Tuesday, July 13, 2010

Technical Analysis (Part 1)

A Standard Setup of Technical Analysts:
The PSEi 6-Month OHLC Chart with Bollinger Bands and Volume
Image from Bloomberg.com

Back in April, our good friend Ange talked about a well known investment approach called fundamental analysis, which involves comparing a company's true or intrinsic worth to its current market value and making the appropriate investment decision based on this comparison. The estimate of the company's intrinsic value comes from an analysis of the firm's fundamentals, reflected by key financial measures like profitability and operational efficiency, and the economy and industry within which the firm operates.

In contrast to fundamental analysis, technical analysis involves the use of historical market data to predict future prices, which leads to making buy and sell decisions at the appropriate time. Unlike fundamental analysis, technical analysis exclusively uses direct market information like past price and volume trends and shies away from macroeconomic, industry, and firm-specific variables.

Some of you may have witnessed the eternal debate that has been going on between Ange and I all across this blog, with her and active investing on one side, and me and passive investing on the other. In these discussions, I have emphasized my skepticism about technical analysis, based on both traditional and recent findings in the field. But as I was gathering materials in preparation for this post, I have discovered that I might have irresponsibly made some premature conclusions about technical analysis, a lapse which I hope to redress in this post.

Underlying Assumptions

Technical analysis is founded on these core assumptions:

1. The market value of any good or service is determined solely by the interaction of supply and demand.

2. Supply and demand are governed by numerous rational and irrational factors, including economic variables and opinions, moods, and guesses of investors and other market participants. The market weighs all these factors continually and automatically.

3. Disregarding minor fluctuations, the prices for individual securities and the overall value of the market tend to move in trends, which persist for appreciable lengths of time.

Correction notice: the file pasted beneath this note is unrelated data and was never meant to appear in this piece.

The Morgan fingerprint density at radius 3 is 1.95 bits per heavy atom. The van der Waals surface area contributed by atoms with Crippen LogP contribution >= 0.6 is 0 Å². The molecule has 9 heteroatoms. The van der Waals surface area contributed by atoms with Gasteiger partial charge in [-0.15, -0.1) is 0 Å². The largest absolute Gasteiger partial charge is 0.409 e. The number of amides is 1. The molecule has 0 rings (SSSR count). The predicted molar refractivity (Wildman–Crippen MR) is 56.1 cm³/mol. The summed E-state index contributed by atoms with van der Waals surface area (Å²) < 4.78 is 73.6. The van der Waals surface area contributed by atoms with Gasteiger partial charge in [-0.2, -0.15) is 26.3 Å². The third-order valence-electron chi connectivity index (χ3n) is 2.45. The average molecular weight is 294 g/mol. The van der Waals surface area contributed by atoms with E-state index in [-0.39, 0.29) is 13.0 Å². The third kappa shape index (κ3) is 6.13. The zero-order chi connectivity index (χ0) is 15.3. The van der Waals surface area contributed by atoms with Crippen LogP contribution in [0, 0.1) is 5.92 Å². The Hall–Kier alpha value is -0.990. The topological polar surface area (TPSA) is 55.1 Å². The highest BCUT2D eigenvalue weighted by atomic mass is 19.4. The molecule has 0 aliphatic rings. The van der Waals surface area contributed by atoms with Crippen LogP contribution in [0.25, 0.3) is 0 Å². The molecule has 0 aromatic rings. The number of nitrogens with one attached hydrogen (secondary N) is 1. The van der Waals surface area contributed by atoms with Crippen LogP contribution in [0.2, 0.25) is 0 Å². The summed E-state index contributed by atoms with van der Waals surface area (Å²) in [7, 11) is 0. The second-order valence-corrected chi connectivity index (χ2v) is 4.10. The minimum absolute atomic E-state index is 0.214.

4. Prevailing trends change in reaction to shifts in supply and demand relationships. These shifts, no matter why they occur, can be detected sooner or later in the action of the market itself.

The first two assumptions are actually consistent with fundamental analysis, which also uses the market-driven value of an asset like common stock in making investment decisions. And since the market price of any asset reflects both rational and irrational factors, it's natural to assume that this value and the asset's theoretical, "rational" intrinsic value should diverge at some point.

The next two assumptions imply that past price movements tend to repeat in the future, which is exactly the opposite of what this recent finding of Standard and Poor's suggests. This belief is partly based on the idea that new information about a particular stock does not come to the market instantaneously at one point in time, as what the efficient market hypothesis prescribes, but rather over a period of time. The argument is that information comes from different sources in "chunks" that are released at different times, and that different kinds of investors would have different degrees of access to these pieces of information; it makes sense that institutional investors and market professionals would have better and more timely access to new information than average investors who rely on secondary sources like mass media. This implies that to the technical analyst or technician, price adjustments based on new information would be more gradual than abrupt, and that this lag or delay could be exploited by an appropriately timed investment decision.

Click here for Part 2
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